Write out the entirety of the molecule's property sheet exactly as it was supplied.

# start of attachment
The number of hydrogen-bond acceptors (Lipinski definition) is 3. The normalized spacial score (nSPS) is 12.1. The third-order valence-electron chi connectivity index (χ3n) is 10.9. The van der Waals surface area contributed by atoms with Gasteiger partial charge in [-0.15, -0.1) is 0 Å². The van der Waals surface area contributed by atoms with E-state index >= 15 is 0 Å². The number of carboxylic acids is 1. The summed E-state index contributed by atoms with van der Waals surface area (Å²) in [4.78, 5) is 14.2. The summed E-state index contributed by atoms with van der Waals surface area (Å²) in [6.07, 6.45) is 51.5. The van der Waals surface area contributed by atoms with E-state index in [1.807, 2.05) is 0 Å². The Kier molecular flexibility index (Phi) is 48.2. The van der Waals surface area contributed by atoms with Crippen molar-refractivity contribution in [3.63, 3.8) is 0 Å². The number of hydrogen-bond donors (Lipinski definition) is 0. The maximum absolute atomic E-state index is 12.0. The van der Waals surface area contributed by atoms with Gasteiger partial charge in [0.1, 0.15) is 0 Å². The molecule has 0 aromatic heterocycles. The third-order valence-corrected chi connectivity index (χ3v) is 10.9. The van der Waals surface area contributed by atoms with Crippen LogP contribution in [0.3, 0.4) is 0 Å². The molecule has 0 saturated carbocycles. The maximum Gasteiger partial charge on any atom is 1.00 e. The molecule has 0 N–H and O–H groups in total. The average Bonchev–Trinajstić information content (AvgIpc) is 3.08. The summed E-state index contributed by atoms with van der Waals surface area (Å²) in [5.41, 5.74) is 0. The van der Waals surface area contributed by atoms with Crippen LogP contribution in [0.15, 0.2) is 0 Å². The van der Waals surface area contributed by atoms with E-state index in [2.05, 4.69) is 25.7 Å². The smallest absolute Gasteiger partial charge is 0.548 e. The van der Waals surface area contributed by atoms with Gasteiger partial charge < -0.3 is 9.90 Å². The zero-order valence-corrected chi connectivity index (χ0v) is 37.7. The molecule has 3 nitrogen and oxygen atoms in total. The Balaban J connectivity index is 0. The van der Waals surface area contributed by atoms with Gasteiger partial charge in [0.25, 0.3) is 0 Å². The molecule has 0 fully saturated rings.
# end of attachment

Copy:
The number of hydrogen-bond acceptors (Lipinski definition) is 3. The normalized spacial score (nSPS) is 12.1. The third-order valence-electron chi connectivity index (χ3n) is 10.9. The van der Waals surface area contributed by atoms with Gasteiger partial charge in [-0.15, -0.1) is 0 Å². The van der Waals surface area contributed by atoms with E-state index >= 15 is 0 Å². The number of carboxylic acids is 1. The summed E-state index contributed by atoms with van der Waals surface area (Å²) in [4.78, 5) is 14.2. The summed E-state index contributed by atoms with van der Waals surface area (Å²) in [6.07, 6.45) is 51.5. The van der Waals surface area contributed by atoms with E-state index in [1.807, 2.05) is 0 Å². The Kier molecular flexibility index (Phi) is 48.2. The van der Waals surface area contributed by atoms with Crippen molar-refractivity contribution in [3.63, 3.8) is 0 Å². The number of hydrogen-bond donors (Lipinski definition) is 0. The maximum absolute atomic E-state index is 12.0. The van der Waals surface area contributed by atoms with Gasteiger partial charge in [0.1, 0.15) is 0 Å². The molecule has 0 aromatic heterocycles. The third-order valence-corrected chi connectivity index (χ3v) is 10.9. The van der Waals surface area contributed by atoms with Crippen LogP contribution in [0.3, 0.4) is 0 Å². The molecule has 0 saturated carbocycles. The maximum Gasteiger partial charge on any atom is 1.00 e. The molecule has 0 N–H and O–H groups in total. The average Bonchev–Trinajstić information content (AvgIpc) is 3.08. The summed E-state index contributed by atoms with van der Waals surface area (Å²) in [5.41, 5.74) is 0. The van der Waals surface area contributed by atoms with Crippen LogP contribution in [0.15, 0.2) is 0 Å². The van der Waals surface area contributed by atoms with E-state index in [2.05, 4.69) is 25.7 Å². The smallest absolute Gasteiger partial charge is 0.548 e. The van der Waals surface area contributed by atoms with Gasteiger partial charge < -0.3 is 9.90 Å². The zero-order valence-corrected chi connectivity index (χ0v) is 37.7. The molecule has 3 nitrogen and oxygen atoms in total. The Balaban J connectivity index is 0. The van der Waals surface area contributed by atoms with Gasteiger partial charge in [0.25, 0.3) is 0 Å². The molecule has 0 fully saturated rings.